Writing, re-writing or editing an article about your school in Wikipedia can easily be the output of a well researched cross-curricular project and at the same time it is likely to improve the image / marketing of your school (Wikipedia is very popular in Google rankings).
This type of task is also hugely empowering for students. How often do they normally get to publish to the largest encyclopaedia in the world?
Classroom blogs or blogs used as ePortfolio can also be used to generate audience for young peoples work. Leamore Primary School in Walsall, UK is a great example of this. Each class has their own class blog and each pupil has their own blog which is used as an ePortfolio of their best work and reflections on learning. The ePortfolio Blogs are password protected for safety reasons but parents have access to the password so they can see what their children have been learning about.
Another way to provide audience for students work is through sites like YouTube - effectively creating a school television station. A good example of this is the Drummond Community High School, Edinburgh, UK Animation Club.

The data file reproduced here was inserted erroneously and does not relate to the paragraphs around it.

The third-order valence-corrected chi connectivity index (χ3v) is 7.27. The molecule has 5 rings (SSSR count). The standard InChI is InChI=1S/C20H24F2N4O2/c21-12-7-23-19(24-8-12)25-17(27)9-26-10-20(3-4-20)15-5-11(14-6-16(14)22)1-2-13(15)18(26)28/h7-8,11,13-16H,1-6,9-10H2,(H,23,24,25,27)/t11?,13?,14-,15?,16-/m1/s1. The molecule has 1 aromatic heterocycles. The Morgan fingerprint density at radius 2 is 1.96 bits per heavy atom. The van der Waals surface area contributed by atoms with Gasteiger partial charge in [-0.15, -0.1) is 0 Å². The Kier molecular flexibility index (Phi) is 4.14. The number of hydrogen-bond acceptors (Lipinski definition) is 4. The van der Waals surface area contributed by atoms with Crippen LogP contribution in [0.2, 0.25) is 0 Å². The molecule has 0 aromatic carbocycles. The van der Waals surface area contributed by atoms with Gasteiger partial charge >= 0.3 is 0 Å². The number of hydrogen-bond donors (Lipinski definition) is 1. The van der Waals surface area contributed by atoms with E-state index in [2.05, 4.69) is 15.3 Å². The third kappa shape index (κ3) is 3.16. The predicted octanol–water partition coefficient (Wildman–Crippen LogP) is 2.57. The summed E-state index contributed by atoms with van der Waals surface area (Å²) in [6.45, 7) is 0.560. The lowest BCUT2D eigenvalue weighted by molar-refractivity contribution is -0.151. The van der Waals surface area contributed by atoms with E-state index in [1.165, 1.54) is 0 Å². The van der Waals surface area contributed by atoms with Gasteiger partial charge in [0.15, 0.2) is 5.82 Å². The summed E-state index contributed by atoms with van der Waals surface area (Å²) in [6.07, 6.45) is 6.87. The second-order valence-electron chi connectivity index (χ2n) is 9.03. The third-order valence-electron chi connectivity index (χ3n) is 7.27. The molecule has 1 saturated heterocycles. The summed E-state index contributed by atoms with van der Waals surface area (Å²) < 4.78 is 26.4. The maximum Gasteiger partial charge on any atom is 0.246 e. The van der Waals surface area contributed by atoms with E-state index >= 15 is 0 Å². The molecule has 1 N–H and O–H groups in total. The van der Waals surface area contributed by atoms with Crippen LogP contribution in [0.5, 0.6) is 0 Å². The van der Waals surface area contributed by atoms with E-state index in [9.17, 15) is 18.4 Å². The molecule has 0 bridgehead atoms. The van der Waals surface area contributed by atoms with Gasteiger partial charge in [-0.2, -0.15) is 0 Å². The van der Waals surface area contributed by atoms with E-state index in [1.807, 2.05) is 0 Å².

5. Data Collection
Research into the use of social media in schools is difficult because things change so quickly before any meaningful longitudinal research can be done.
However, one piece of research from Professor Stephen Heppell (University of Bournemouth, UK) and Carole Chapman supported by the Nominet Trust and called Cloud Learn (www.cloudlearn.net) is worth investigating.
The Phase One Report that was published in January 2012 shares examples of how Social Media Tools such as Facebook, mobile phones, YouTube and Twitter are all being effectively used in schools.
Links for you to explore and reflect on -
Social media services that can be use for learning and teaching:
- Google Apps for Education - http://goo.gl/sSMNQ
- Google Docs - http://goo.gl/B1eIW
- Google Plus - http://www.google.com/+/learnmore
- Microsoft Office 365 for Education - http://goo.gl/AQmvf
- Skype in the Classroom - http://education.skype.com
- SurveyMonkey - http://www.surveymonkey.com
- Facebook Polls - www.facebook.com/OpinionPolls
Examples of interesting practice from schools:
- Twitter Weather Lesson - http://goo.gl/rwISq
- Twitter Maths Lesson - http://goo.gl/tAAWp
- Twitter UK War Cabinet Page - https://twitter.com/ukwarcabinet
- Twitter Titanic Page - https://twitter.com/titanicrealtime
- Leamore Primary School - http://leamoreblogs.net
- Dummond Community High School Animation Club - http://goo.gl/s5hKq
- Cloud Learn Research - www.cloudlearn.net